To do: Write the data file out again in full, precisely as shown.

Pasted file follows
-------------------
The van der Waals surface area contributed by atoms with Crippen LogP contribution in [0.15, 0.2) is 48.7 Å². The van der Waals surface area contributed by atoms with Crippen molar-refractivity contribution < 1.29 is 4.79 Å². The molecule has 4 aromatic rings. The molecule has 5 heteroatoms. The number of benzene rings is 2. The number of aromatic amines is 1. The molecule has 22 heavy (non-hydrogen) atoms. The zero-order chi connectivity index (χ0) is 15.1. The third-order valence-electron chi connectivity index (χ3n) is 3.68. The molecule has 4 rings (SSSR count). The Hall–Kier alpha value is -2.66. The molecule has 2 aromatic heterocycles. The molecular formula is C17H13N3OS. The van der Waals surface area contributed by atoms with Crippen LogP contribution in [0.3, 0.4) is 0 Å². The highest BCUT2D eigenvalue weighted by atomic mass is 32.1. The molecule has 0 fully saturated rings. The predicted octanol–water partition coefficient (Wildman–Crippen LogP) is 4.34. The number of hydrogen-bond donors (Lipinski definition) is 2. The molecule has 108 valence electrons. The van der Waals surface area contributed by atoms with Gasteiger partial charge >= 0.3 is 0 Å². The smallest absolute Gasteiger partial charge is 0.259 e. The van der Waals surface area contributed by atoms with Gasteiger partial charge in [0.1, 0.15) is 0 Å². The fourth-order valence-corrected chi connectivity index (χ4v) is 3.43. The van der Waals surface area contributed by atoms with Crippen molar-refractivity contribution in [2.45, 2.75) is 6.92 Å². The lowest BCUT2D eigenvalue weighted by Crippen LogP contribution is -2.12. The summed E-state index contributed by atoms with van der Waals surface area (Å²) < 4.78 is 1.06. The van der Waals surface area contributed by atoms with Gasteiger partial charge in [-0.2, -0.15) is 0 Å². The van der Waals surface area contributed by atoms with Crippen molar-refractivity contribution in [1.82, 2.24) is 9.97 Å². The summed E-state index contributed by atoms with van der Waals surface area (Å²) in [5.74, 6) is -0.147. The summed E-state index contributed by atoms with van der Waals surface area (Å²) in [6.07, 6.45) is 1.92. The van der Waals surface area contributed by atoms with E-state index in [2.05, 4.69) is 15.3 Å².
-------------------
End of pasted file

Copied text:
The van der Waals surface area contributed by atoms with Crippen LogP contribution in [0.15, 0.2) is 48.7 Å². The van der Waals surface area contributed by atoms with Crippen molar-refractivity contribution < 1.29 is 4.79 Å². The molecule has 4 aromatic rings. The molecule has 5 heteroatoms. The number of benzene rings is 2. The number of aromatic amines is 1. The molecule has 22 heavy (non-hydrogen) atoms. The zero-order chi connectivity index (χ0) is 15.1. The third-order valence-electron chi connectivity index (χ3n) is 3.68. The molecule has 4 rings (SSSR count). The Hall–Kier alpha value is -2.66. The molecule has 2 aromatic heterocycles. The molecular formula is C17H13N3OS. The van der Waals surface area contributed by atoms with Crippen LogP contribution in [0.3, 0.4) is 0 Å². The highest BCUT2D eigenvalue weighted by atomic mass is 32.1. The molecule has 0 fully saturated rings. The predicted octanol–water partition coefficient (Wildman–Crippen LogP) is 4.34. The number of hydrogen-bond donors (Lipinski definition) is 2. The molecule has 108 valence electrons. The van der Waals surface area contributed by atoms with Gasteiger partial charge >= 0.3 is 0 Å². The smallest absolute Gasteiger partial charge is 0.259 e. The van der Waals surface area contributed by atoms with Gasteiger partial charge in [0.1, 0.15) is 0 Å². The fourth-order valence-corrected chi connectivity index (χ4v) is 3.43. The van der Waals surface area contributed by atoms with Crippen molar-refractivity contribution in [2.45, 2.75) is 6.92 Å². The lowest BCUT2D eigenvalue weighted by Crippen LogP contribution is -2.12. The summed E-state index contributed by atoms with van der Waals surface area (Å²) < 4.78 is 1.06. The van der Waals surface area contributed by atoms with Gasteiger partial charge in [-0.2, -0.15) is 0 Å². The van der Waals surface area contributed by atoms with Crippen molar-refractivity contribution in [1.82, 2.24) is 9.97 Å². The summed E-state index contributed by atoms with van der Waals surface area (Å²) in [5.74, 6) is -0.147. The summed E-state index contributed by atoms with van der Waals surface area (Å²) in [6.07, 6.45) is 1.92. The van der Waals surface area contributed by atoms with E-state index in [2.05, 4.69) is 15.3 Å².